Questions have a wonderful way of helping us to see things we hadn’t noticed before and make up things we’d never before imagined. With questions, instead of trying to fit yourself into grief “stages” and “tasks” and other people’s advice, you’ll get closer to your own experiences, hurdles, strengths, and unique answers for YOUR ways forward.

Art-making is a great way to relax and de-stress, and seeing your grief experiences expressed as something concrete that you can look at, and even show to others, can lead to big insights and healing conversations. But one of the best things about art-making is that it grows our creativity “muscle”, and that’s important because…

Making meaning after loss is an act of creativity

Creativity isn’t wedded to theoretical models of grief, or the way things were or should be, nor is it about right and wrong or singular truths. Creativity is about expressing yourself, sharing your points of view, and making things up. Living with great loss, trauma, chronic illness, or disabilities is an art, and you get to decide how you want to express yourself, what’s important to you, and what kinds of meaning and beauty you want to create with your life.

Making changes that last

The power of questions and art is in how we use them, so each book in the Questions + Art After Loss series includes a discussion of how to engage with questions and art-making experiences for the purposes of making meaning (spoiler art: you don’t have to know all the answers or be “good” at art!).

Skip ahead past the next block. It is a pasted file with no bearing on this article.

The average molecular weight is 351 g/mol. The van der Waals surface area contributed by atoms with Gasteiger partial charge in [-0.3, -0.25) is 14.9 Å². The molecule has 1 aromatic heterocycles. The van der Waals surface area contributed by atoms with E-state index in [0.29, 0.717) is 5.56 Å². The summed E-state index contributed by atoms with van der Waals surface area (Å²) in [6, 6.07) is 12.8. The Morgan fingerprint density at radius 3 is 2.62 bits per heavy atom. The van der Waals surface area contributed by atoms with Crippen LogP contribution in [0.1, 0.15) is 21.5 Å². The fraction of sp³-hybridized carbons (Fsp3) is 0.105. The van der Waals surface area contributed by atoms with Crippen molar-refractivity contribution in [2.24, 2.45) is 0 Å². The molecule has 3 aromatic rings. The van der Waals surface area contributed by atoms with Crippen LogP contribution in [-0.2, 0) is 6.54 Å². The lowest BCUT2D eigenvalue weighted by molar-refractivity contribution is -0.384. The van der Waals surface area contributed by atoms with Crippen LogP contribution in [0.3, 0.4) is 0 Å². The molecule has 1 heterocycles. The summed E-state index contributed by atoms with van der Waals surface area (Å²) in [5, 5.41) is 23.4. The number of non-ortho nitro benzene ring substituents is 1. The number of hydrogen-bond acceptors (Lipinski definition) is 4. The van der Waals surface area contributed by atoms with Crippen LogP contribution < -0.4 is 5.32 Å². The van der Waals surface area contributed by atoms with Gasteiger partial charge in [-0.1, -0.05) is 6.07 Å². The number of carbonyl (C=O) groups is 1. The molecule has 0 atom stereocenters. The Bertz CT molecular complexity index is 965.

In addition, you’ll learn about 3 practises that build important meta-skills that are necessary for creating real and lasting changes: reflection, self-awareness, the ability to feel calm and safe, and the ability to notice and nurture what feels good.

Is the QUESTIONS + ART AFTER LOSS series for you?

It doesn’t matter if you don’t consider yourself “artistic” or “creative” or haven’t done any kind of art-making since you were a kid. If the idea of creating your way through grief by reflecting, journaling, and making any kind of art is appealing to you, then you’ll enjoy the Questions + Art approach to exploring and making meaning after loss.

Other signals that you’ll find the Questions + Art After Loss series helpful and resonant include:

  • Grief theories that outline “stages” and “tasks” of grief don’t mirror your experiences, and you’re left wondering whether you’re “doing it right”, or knowing that none of these theories have the answers you’re looking for because your answers are within you.
  • The fog of grief (and perhaps chronic illness or disability) has you too exhausted or unable to read and take in a lot of information, so you’re looking for something that’s light on information and advice, and focuses on reflection, experiential learning, and action instead.
  • You’ve realised that you tend to intellectualise your experiences or use information to distract or distance yourself from your feelings, so you’re looking for an approach that will bring you back to your experiences and embodied wisdom.
  • All the advice about what you should feel and do in the midst of grief has you feeling overwhelmed, stuck in analysis-paralysis, or disappointed in your failure to implement any of it. You don’t need more information. Instead you want support that will guide you to turn your reflections and insights into doable, consistent commitments and actions that will get you the changes you want.
  • You’re offering grief support as a therapist, spiritual director, coach, support group facilitator, peer support volunteer, or other kind of healing professional, and you’re looking for ideas for activities and questions that can open up and enrich your conversations with people who are struggling with grief.

If the QUESTIONS + ART AFTER LOSS approach sounds like your kinda thing, then check out the first book published in the series, Untangle Your Grief